Cinnamon Studio

I have just discovered Min Wax polyshade stain and polyurethane as a terrific way to preserve and restore vintage paper and book jackets, (or any paper for that matter). I have the pecan stain and have used it on a ton of paper college materials. It drys fast and leaves a clean/flat satin sheen. It also adds a bit of color and further aged appearance to paper. I have some very old (1800's) newsprint that I have "Min Waxed" with good results, but some of the paper is so very fragile that it becomes translucent & the other side of the paper shows through. I like this effect. This product is probably not for "properly" archiving vintage ephemera but I have used it for my college purposes & am very satisfied. I found it at Home Depot.


Thursday, November 26, 2009

A Little Bird Told Me...

Lawendula at Woven Letters has recently begun to sponsor a monthly paper exchange. When you sign up, she pairs you with a partner and you each exchange paper based on a monthly theme. The first month was simply paper. The second month was tags. The next exchange will be after the holidays in January. I participated in the first swap and was happily matched with Robert Stockton, whose wonderful collages can be seen on Absolute Arts. He and I have similar likes and the package I received from him, as you can see below, was full of paper treasures!


Who says DisCo is dead???

Those of you who were following my blog over the course of this past year will remember DisCo -- my Disintegration Collaboration. Kris Henderson has set up a project based on DisCo which she is calling the Erosion Bundle Project. So if you missed participating through my blog this past year or you want to have another go, head over to her blog. You have until January 1 to sign up.

For more DisCo news, head over to these posts on Laura Lein-Svencner's blog Lonecrow Art and Collage. Beginning in October, Laura organized a Paper Bundle collaboration through the LaGrange Art League in Illinois. As you will see, she even got some great press!

Thanks to everybody who has recently bought my Pulse Zine that I had made from the
3rd edition of The Pulse. I just wanted to let you all know that there are currently three copies from the second printing left in my Etsy shop. I will be printing another set of copies but given time limitations, these are not likely to be available until early 2010. So if you have been thinking about getting a copy for yourself or as a gift...strike while the iron is hot!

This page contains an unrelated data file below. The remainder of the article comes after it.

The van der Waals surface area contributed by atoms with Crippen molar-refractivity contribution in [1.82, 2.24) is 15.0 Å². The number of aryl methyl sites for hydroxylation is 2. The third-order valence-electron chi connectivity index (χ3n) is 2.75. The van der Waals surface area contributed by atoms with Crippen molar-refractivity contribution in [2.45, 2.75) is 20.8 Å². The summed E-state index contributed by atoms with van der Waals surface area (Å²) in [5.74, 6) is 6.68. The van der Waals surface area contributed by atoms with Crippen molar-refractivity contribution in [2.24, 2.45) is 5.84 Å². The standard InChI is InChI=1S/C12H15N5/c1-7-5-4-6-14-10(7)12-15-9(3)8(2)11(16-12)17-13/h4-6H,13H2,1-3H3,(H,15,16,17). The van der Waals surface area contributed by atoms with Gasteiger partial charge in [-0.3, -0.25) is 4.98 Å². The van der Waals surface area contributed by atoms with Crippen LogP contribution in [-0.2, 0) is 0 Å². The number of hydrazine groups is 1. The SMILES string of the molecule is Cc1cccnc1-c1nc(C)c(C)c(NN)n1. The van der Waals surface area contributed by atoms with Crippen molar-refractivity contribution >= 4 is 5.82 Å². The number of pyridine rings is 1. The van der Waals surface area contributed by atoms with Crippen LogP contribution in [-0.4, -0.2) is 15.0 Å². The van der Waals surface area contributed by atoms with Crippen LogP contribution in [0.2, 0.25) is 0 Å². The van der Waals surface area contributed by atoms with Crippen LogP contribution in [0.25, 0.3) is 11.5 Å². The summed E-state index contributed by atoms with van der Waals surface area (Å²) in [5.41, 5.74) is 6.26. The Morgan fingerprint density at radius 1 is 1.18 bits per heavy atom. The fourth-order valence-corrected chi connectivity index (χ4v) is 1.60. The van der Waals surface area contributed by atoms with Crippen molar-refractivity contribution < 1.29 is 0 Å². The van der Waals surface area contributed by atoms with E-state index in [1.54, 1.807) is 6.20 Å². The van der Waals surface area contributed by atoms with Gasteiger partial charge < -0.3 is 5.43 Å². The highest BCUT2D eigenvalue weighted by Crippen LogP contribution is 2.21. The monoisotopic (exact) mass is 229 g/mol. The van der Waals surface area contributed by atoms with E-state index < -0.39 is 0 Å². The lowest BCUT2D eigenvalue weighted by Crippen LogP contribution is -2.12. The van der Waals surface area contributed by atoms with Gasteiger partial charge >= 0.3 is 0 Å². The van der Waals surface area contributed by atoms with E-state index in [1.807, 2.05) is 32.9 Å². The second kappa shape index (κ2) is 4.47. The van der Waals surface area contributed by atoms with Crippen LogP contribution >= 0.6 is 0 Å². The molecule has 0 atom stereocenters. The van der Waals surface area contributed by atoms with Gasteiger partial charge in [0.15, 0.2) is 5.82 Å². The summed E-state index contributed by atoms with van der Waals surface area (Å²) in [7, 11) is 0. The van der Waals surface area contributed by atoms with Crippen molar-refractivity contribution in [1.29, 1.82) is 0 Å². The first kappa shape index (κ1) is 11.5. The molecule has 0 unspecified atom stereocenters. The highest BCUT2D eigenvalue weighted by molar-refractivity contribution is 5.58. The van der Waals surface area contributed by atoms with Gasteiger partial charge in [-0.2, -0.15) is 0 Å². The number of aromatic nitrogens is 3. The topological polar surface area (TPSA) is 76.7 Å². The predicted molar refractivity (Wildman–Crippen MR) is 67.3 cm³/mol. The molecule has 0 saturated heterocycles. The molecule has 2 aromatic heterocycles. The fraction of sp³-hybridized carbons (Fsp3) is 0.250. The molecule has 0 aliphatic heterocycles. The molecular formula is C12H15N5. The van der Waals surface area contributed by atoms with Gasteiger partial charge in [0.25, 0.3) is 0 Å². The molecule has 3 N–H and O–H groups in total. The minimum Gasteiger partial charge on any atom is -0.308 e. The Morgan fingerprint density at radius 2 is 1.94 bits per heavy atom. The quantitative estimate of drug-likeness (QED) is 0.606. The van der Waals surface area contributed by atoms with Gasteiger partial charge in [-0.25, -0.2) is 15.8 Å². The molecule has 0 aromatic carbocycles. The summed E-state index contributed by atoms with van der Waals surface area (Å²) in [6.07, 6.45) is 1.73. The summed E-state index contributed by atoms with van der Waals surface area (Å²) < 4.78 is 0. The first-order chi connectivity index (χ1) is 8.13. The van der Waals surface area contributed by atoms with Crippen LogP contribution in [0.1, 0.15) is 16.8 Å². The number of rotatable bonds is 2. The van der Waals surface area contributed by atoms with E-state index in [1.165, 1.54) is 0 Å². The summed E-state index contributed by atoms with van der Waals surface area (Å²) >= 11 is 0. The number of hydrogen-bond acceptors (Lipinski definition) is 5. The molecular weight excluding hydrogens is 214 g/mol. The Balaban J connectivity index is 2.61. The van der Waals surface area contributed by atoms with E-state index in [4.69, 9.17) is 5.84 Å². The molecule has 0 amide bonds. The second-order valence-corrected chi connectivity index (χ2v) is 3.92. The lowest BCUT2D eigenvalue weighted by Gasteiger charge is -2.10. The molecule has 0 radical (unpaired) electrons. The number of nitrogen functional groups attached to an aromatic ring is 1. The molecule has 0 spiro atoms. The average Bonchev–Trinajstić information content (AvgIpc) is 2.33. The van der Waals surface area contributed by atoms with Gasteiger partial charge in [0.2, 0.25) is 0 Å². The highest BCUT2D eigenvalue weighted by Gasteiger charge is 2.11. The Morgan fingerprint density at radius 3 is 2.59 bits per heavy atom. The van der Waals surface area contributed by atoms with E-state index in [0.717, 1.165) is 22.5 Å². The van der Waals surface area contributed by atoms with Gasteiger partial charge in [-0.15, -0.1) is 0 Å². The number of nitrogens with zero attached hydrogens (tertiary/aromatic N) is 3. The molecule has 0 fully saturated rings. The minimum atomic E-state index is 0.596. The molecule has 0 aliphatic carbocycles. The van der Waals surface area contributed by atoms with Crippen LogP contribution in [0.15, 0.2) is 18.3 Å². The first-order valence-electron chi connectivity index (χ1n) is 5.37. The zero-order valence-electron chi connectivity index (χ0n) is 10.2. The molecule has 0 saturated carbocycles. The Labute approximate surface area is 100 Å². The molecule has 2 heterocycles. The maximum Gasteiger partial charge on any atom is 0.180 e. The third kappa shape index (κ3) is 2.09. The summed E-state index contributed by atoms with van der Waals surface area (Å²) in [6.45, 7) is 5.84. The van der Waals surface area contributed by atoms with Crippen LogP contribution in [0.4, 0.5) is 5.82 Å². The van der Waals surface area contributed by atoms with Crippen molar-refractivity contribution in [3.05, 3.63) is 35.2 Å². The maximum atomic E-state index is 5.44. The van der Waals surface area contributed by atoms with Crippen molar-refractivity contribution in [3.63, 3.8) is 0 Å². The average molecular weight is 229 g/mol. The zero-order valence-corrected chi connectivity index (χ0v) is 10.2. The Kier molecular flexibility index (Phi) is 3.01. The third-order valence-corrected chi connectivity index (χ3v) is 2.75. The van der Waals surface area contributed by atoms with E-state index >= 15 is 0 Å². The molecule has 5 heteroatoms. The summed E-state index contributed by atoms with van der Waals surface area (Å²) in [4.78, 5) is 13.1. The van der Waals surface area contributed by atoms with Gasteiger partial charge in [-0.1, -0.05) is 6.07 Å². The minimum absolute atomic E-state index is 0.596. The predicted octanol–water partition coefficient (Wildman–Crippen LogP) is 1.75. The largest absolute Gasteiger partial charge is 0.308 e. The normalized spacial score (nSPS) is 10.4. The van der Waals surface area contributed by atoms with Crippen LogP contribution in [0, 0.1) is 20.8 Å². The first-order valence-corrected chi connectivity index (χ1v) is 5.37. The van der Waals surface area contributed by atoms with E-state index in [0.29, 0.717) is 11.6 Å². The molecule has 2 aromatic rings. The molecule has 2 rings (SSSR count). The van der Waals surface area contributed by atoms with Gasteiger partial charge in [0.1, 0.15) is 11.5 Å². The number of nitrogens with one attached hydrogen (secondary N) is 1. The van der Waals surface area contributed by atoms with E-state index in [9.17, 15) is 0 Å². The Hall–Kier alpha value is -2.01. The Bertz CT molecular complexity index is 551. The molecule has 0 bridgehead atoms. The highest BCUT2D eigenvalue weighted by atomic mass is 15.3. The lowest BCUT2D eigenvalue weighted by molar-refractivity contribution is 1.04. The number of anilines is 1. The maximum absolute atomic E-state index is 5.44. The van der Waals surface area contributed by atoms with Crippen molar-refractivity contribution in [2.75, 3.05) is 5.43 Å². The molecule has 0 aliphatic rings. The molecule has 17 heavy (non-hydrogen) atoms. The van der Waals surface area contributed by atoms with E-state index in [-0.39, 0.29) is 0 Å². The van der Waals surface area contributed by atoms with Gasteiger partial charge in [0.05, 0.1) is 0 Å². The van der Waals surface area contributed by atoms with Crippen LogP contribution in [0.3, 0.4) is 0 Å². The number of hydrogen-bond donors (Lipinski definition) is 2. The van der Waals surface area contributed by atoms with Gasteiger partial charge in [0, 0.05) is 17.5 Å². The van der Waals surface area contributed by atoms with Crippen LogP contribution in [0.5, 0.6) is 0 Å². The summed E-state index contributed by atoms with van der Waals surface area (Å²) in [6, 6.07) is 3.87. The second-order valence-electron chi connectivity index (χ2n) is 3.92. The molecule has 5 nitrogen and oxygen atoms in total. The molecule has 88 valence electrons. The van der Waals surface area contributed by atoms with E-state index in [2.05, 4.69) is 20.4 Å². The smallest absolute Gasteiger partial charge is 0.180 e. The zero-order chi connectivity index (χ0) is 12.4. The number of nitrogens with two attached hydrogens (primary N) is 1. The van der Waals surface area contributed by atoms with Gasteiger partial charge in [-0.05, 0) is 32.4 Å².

12/2 update: 2nd printing sold out. Thank you! Email for info on 2010 availability.

The newest issue of Pasticcio Quartz has just been released. I sing the praises of this zine every time it is published because it is a spectacularly creative publication that is filled with unending information and inspiration. Angela Cartwright and Sarah Fishburn must work overtime for each issue. You can get more information about Pasticcio Quartz here!


Do you know about the Inspiration Station icon on the sidebar of my blog?

When I come across a blog post, an artist, a video, a book, an artwork, or anything else that inspires me, I update the Station with the new link. The date of the update is also listed so you can keep track of when they change.

Thanks to everybody for the positive feedback on my first Secret Sunday post. Remember, that was just the first of many. Visit The Altered Page every Sunday for a new post. This Sunday November 29, keep your eyes and ears open for secrets about products. And who doesn't need more of those???


Sunday, November 22, 2009

Secret Sunday 1

Do you want to know a secret?

Welcome to the fourth edition of The Pulse -- The State of the Art -- a survey in words and pictures of the online artist community. The Pulse is a collaborative project that aims to introduce you to new artists, help you get to know familiar faces even more, and allow you access into the creative hearts and minds of a very talented crew of individuals.

Over 150 (!) artists have answered a series of questions which make up The Pulse. Their responses will be presented as a series of online and print projects. And the first begins right now!

Beginning today, join the The Altered Page every Sunday for "Secret Sunday." Here the secrets of all your favorite artists will be revealed. It could be a technique, a product, a secret source, a little-known website, a hidden shop, an inspiration, just about anything!

Today's secret.......techniques!

Alicia Caudle
Altered Bits
Altered Bits' Altered Blog
Digit 13's Altered Bits on Etsy

Many people who know me are aware of my huge allergies to all things chemical and/or unnatural. As such, I have come up with many unique ways to texture, rust, crackle, adhere and distress my projects in a non-toxic manner. For example, rather than using chemical patinas, a safe (but obviously slower) alternative is a vinegar, salt and water solution spritzed over the item(s) you wish to rust or patina. This is particularly beneficial when you place your items in a container of salt and vinegar potato chips. The results are generally a brilliant green, blue or red, depending upon the type of metal you are wishing to age.

I welcome anyone who wishes to find a non-toxic alternative to contact me if desired as I'll oftentimes be able to make a suitable suggestion.

Marianne's Art Blog
Boise Trail Dog Blog

Elmer's caulk & apollo transparency transfers- for me, this technique provides the cleanest, clearest transfers to many surfaces- metal, glass, plexi, canvas, wood... email Marianne at for more info on how to!


Signed by Ange